The Stenting and Angioplasty with Protection in Patients at High Risk for Endarterectomy (SAPPHIRE) trial was an industry-sponsored, randomized study designed to address the question of equivalence between carotid artery stenting (CAS) and carotid endarterectomy (CEA) in a group of patients designated as being at high risk for complications during CEA. Although the results of this trial have been widely publicized, a number of serious concerns have been raised about the study regarding early termination because of recruitment problems, the large number of recurrent stenoses (20%), which is uncharacteristic of any surgical series of endarterectomies, and the definitions of high-risk patients.
The medical definitions of high-risk patients are based on exclusion criteria for the North American Symptomatic Carotid Endarterectomy Trial (NASCET) and the Asymptomatic Carotid Atherosclerosis Study (ACAS). The exclusion criteria for these studies were based on concerns over long-term follow-up, not on any evidence that the criteria implied increased perioperative risk. In fact, several studies have demonstrated that excellent surgical results can be obtained in the high-risk medical group.1-3 Therefore, one may then question whether the actual selection criteria used for the SAPPHIRE trial reflect the realities of a clinical practice.
When the trial results were finally published, a number of additional questions were raised, including:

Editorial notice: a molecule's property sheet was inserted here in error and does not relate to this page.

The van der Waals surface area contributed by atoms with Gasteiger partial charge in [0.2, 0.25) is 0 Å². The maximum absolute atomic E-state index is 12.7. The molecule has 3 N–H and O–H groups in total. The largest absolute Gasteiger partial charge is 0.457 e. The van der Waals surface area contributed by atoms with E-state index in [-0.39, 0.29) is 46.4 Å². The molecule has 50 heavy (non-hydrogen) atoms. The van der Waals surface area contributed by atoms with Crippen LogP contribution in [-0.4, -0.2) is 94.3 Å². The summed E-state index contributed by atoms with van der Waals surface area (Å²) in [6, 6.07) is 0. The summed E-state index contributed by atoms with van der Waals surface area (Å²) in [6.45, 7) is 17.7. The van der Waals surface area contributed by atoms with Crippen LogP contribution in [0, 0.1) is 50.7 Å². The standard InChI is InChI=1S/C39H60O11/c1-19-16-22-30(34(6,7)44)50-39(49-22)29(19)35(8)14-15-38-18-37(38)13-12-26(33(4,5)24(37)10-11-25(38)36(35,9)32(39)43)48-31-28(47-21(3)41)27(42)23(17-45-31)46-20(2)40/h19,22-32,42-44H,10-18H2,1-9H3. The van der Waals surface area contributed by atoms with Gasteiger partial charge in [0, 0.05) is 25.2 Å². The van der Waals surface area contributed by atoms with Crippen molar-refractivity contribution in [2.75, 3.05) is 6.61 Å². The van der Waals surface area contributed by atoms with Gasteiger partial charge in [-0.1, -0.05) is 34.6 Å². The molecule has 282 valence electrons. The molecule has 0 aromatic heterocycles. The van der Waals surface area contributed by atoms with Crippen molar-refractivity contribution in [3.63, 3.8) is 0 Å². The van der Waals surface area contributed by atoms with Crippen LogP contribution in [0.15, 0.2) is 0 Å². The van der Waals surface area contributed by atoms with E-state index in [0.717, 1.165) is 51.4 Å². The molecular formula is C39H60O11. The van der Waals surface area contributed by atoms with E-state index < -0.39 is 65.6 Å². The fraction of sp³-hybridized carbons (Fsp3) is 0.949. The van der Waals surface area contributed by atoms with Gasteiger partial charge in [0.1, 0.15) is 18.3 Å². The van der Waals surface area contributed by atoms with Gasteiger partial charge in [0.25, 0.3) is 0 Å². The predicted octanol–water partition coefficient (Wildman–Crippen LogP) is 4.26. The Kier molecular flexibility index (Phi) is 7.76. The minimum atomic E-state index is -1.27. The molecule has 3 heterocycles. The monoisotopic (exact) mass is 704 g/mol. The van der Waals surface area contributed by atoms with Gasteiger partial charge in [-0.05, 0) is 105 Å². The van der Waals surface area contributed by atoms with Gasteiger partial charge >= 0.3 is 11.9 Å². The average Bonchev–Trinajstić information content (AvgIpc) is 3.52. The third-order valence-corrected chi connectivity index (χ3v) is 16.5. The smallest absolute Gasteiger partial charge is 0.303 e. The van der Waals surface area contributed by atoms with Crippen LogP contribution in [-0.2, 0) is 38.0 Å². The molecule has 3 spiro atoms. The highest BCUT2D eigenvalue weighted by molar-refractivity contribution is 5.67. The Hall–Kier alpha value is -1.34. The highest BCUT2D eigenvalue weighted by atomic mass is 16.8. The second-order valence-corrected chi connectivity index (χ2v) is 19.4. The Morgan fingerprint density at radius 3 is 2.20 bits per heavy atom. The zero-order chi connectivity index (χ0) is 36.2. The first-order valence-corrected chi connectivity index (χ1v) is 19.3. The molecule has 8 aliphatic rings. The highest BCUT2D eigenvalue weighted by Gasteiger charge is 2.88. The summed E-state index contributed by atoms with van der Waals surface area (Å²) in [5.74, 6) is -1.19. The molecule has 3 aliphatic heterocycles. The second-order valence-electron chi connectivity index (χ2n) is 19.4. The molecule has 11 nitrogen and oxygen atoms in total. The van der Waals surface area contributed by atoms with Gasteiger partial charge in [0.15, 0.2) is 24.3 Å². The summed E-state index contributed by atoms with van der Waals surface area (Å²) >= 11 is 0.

(1) Why were more than 50% of the patients (70% of whom were asymptomatic) unsuitable for endarterectomy, whereas less than 2% were unsuitable for stenting? What does this say about the perspective of the investigative centers?
(2) Why did 5% of CEA patients fail to achieve “target artery revascularization”? This is highly unusual for any surgical series and raises questions about either patient selection or operative results.
(3) The stenting group had a higher incidence of preprocedural coronary revascularization, and all of these patients received periprocedural clopidogrel (Plavix). How did these factors affect the 30-day myocardial infarction rate, which was the major difference in study outcome between the two groups?
(4) Finally, given the results of both stenting and endarterectomy in this series, how can the authors recommend either approach from their experience for patients with asymptomatic carotid stenosis?
Since SAPPHIRE’s publication, additional data have come out, raising concerns about the widespread application of carotid stenting. These include the Imaging in Carotid Angioplasty and Risk of Stroke (ICAROS) study in which 7.1% of patients with echo-lucent plaque had a stroke, a rate that was not influenced by use of embolic protection devices,4 as well as the lead in results of the Carotid Revasculari-